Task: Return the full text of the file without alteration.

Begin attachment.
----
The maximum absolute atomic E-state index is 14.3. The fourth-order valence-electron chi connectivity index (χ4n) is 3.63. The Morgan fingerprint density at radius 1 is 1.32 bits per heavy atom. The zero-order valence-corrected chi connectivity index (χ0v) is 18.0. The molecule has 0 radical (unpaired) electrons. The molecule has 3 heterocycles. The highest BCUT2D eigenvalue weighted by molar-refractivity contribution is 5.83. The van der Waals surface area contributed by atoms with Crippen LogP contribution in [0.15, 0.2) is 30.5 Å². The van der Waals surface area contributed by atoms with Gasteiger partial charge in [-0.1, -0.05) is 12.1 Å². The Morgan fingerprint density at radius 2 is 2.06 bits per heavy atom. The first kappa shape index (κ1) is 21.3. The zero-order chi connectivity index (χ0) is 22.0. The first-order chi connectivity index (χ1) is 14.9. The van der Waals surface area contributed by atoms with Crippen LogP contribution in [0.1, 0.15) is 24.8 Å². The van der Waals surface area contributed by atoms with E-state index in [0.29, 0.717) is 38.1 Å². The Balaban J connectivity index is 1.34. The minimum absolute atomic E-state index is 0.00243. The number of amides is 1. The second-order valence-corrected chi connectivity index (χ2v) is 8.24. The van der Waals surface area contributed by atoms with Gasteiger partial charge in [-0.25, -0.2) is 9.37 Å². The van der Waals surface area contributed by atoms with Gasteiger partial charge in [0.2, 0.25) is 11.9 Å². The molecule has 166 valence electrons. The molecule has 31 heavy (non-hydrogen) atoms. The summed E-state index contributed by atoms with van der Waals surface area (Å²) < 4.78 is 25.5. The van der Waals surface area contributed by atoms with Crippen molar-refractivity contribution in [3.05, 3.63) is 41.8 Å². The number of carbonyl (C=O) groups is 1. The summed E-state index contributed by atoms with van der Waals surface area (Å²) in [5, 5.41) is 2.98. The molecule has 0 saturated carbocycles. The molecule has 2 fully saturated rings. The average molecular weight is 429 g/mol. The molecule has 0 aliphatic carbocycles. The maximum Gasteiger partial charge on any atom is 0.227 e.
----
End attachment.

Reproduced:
The maximum absolute atomic E-state index is 14.3. The fourth-order valence-electron chi connectivity index (χ4n) is 3.63. The Morgan fingerprint density at radius 1 is 1.32 bits per heavy atom. The zero-order valence-corrected chi connectivity index (χ0v) is 18.0. The molecule has 0 radical (unpaired) electrons. The molecule has 3 heterocycles. The highest BCUT2D eigenvalue weighted by molar-refractivity contribution is 5.83. The van der Waals surface area contributed by atoms with Crippen LogP contribution in [0.15, 0.2) is 30.5 Å². The van der Waals surface area contributed by atoms with Gasteiger partial charge in [-0.1, -0.05) is 12.1 Å². The Morgan fingerprint density at radius 2 is 2.06 bits per heavy atom. The first kappa shape index (κ1) is 21.3. The zero-order chi connectivity index (χ0) is 22.0. The first-order chi connectivity index (χ1) is 14.9. The van der Waals surface area contributed by atoms with Crippen LogP contribution in [0.1, 0.15) is 24.8 Å². The van der Waals surface area contributed by atoms with E-state index in [0.29, 0.717) is 38.1 Å². The Balaban J connectivity index is 1.34. The minimum absolute atomic E-state index is 0.00243. The number of amides is 1. The second-order valence-corrected chi connectivity index (χ2v) is 8.24. The van der Waals surface area contributed by atoms with Gasteiger partial charge in [-0.25, -0.2) is 9.37 Å². The van der Waals surface area contributed by atoms with Gasteiger partial charge in [0.2, 0.25) is 11.9 Å². The molecule has 166 valence electrons. The molecule has 31 heavy (non-hydrogen) atoms. The summed E-state index contributed by atoms with van der Waals surface area (Å²) < 4.78 is 25.5. The van der Waals surface area contributed by atoms with Crippen molar-refractivity contribution in [3.05, 3.63) is 41.8 Å². The number of carbonyl (C=O) groups is 1. The summed E-state index contributed by atoms with van der Waals surface area (Å²) in [5, 5.41) is 2.98. The molecule has 0 saturated carbocycles. The molecule has 2 fully saturated rings. The average molecular weight is 429 g/mol. The molecule has 0 aliphatic carbocycles. The maximum Gasteiger partial charge on any atom is 0.227 e.